"Our players that are out there are very competitive" Weis said. "There's a lot of competition out there to get on the field. Sometimes, inherently, that takes care of the problem. If guys gets beat, you put someone else in. The problem is when you don't have another alternative and when you're living and dying with what they're doing. Competition sometimes answers that question. We have depth at the position that we were sometimes shy at."

***There's an old face back with the team. Darrin Bragg, who did not practice in the spring time and seemingly was done with football, has been out on the practice fields sporting the No. 12 red jersey. The senior has come full circle. Bragg came to Notre Dame as a quarterback, was moved to wide receiver and now returns to his original position. The transfer of Zach Frazer to Connecticut in the summer made the return possible.

"I told him I didn't want him to leave Notre Dame with a bad taste in his mouth and me having a bad taste in my mouth about what happened here," Weis said, who first talked with Bragg about the chance in late May. "I wanted him to give him an opportunity to be part of this program."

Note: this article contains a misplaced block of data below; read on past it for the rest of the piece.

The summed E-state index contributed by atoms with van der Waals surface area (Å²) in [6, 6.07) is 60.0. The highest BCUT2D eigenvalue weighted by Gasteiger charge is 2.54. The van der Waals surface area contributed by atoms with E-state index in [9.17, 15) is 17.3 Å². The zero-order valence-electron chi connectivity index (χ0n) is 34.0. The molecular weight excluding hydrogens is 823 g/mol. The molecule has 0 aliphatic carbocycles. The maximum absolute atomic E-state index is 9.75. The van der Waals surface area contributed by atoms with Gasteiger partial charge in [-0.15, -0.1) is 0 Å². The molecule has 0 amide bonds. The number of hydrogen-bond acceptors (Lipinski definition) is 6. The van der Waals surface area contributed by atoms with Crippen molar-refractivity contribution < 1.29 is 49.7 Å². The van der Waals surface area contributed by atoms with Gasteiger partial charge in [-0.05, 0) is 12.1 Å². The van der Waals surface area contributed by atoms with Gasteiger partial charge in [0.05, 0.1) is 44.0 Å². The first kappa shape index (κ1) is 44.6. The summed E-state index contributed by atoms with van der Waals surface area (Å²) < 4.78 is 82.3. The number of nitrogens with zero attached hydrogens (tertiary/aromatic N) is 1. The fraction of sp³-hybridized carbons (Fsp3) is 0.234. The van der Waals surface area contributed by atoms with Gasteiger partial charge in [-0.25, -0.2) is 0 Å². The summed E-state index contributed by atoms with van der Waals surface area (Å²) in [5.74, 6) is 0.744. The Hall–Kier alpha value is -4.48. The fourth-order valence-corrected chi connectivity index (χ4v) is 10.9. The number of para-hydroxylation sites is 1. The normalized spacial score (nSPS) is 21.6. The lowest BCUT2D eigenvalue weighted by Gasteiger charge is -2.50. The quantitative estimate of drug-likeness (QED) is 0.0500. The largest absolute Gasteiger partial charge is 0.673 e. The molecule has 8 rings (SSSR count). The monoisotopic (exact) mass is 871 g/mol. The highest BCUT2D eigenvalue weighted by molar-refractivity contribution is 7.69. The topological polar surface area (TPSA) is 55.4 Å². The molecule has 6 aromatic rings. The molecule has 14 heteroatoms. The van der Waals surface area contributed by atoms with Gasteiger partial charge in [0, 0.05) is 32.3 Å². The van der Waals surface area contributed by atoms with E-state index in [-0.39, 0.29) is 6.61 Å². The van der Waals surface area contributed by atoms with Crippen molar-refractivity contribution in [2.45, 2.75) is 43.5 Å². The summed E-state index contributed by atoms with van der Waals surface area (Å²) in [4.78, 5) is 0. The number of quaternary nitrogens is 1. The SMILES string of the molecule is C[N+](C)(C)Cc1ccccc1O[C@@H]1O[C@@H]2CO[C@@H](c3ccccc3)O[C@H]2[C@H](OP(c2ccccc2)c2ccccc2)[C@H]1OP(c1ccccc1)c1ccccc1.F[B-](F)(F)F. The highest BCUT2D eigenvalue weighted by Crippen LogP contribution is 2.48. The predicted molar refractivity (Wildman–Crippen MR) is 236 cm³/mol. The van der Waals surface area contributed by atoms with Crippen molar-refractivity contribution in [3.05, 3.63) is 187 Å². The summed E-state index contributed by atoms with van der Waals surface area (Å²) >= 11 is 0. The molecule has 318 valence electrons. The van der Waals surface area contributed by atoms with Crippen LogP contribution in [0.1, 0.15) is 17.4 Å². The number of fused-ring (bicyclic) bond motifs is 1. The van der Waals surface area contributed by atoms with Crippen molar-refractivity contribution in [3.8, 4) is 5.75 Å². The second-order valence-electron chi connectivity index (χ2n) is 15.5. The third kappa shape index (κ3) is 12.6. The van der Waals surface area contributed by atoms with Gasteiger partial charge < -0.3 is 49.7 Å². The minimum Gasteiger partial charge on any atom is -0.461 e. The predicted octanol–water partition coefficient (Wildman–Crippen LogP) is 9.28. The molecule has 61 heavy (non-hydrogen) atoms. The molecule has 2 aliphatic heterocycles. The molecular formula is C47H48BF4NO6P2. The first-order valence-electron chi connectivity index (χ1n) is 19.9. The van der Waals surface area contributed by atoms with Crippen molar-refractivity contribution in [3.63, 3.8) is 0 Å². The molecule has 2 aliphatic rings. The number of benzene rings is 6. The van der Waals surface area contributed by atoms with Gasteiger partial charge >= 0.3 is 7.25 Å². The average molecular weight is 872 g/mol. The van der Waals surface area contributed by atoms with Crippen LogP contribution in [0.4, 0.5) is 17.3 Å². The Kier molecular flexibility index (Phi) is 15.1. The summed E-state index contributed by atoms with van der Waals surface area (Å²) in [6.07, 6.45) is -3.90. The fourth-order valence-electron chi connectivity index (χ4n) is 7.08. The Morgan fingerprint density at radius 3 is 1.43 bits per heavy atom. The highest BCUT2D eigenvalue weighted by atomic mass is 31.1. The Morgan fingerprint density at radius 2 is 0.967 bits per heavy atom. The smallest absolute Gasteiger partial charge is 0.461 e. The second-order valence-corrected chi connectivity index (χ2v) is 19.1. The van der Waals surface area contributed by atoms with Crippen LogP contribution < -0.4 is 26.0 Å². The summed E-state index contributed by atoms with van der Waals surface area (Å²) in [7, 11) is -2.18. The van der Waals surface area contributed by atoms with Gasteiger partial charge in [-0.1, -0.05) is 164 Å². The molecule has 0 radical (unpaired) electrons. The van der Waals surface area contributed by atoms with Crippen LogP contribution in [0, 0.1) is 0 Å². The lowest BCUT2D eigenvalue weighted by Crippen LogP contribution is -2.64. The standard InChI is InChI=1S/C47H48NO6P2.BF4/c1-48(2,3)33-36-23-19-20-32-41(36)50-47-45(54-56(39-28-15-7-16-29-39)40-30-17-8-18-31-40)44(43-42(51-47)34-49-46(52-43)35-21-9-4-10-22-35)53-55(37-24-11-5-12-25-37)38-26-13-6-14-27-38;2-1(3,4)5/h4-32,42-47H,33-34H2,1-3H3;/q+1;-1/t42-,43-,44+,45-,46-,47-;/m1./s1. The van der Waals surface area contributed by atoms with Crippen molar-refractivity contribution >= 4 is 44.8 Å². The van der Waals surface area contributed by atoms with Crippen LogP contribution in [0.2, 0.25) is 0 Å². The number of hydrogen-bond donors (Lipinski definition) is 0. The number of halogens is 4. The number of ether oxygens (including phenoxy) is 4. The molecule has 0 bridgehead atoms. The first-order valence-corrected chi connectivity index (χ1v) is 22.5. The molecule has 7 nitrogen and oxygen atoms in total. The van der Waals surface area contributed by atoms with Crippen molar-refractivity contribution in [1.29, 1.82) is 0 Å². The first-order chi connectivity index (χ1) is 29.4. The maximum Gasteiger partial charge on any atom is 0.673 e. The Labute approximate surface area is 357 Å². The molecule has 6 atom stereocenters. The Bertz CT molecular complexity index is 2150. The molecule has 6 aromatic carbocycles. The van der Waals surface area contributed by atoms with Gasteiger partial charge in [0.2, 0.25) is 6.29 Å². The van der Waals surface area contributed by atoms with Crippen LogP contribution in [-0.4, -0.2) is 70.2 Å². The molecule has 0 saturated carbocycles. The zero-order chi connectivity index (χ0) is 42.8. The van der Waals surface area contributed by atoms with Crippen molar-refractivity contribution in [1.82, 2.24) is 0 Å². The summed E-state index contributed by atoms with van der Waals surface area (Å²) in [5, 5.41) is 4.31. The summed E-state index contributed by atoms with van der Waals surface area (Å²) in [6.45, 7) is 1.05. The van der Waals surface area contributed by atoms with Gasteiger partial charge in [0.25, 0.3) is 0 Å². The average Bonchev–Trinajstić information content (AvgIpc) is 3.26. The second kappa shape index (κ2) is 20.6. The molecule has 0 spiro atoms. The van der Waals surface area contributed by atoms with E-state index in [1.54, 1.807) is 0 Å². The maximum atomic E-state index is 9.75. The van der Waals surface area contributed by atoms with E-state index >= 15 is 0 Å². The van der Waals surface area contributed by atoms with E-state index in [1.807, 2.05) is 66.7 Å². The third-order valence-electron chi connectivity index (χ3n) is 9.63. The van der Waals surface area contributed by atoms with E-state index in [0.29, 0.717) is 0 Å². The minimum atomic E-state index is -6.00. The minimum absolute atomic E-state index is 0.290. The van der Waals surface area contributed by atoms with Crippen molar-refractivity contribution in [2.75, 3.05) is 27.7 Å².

***The Brady Quinn contact ordeal is finally over. The former Irish quarterback, drafted by the Cleveland Browns at pick No. 22, held out for two weeks over an impasse in contract negotiations. But on Tuesday, a deal was struck and Quinn is in camp today.

Coincidentally, Weis was talking with Quinn on the phone when the quarterback's agent, Tom Condon, called Quinn to tell him the good news about the deal getting done. Weis knows Quinn has to mend some fences, not only on the Browns team but with the fans as well and gave his former signal caller some advice on how to handle the situation.

"He's a very intelligent guy," Weis said of Quinn. "In a very short amount of time, no one will be talking about him getting in late to camp. Obviously, it'll be an issue today, tomorrow and Saturday when they play preseason. But in a short amount of time, after the players razz him for a few days, he'll move on. As long as you go in there and go to work and don't try to look like you have all the answers when you're a rookie, keep your mouth shut and play, you'll win over the teammates."